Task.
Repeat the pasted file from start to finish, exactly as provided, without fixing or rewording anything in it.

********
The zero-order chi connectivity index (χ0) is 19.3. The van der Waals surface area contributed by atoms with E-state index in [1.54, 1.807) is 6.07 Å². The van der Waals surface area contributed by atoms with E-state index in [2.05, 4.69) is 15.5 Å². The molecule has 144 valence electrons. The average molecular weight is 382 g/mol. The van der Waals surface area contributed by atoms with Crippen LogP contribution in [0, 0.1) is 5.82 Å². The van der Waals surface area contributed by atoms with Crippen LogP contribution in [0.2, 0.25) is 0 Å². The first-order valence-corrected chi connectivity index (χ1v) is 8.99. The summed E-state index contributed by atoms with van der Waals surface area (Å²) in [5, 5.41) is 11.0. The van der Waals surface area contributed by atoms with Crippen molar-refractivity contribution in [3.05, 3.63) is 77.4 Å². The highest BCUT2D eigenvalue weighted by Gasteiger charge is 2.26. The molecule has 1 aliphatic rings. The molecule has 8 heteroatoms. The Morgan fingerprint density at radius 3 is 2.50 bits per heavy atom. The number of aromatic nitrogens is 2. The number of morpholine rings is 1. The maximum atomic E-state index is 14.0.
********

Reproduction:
The zero-order chi connectivity index (χ0) is 19.3. The van der Waals surface area contributed by atoms with E-state index in [1.54, 1.807) is 6.07 Å². The van der Waals surface area contributed by atoms with E-state index in [2.05, 4.69) is 15.5 Å². The molecule has 144 valence electrons. The average molecular weight is 382 g/mol. The van der Waals surface area contributed by atoms with Crippen LogP contribution in [0, 0.1) is 5.82 Å². The van der Waals surface area contributed by atoms with Crippen LogP contribution in [0.2, 0.25) is 0 Å². The first-order valence-corrected chi connectivity index (χ1v) is 8.99. The summed E-state index contributed by atoms with van der Waals surface area (Å²) in [5, 5.41) is 11.0. The van der Waals surface area contributed by atoms with Crippen molar-refractivity contribution in [3.05, 3.63) is 77.4 Å². The highest BCUT2D eigenvalue weighted by Gasteiger charge is 2.26. The molecule has 1 aliphatic rings. The molecule has 8 heteroatoms. The Morgan fingerprint density at radius 3 is 2.50 bits per heavy atom. The number of aromatic nitrogens is 2. The number of morpholine rings is 1. The maximum atomic E-state index is 14.0.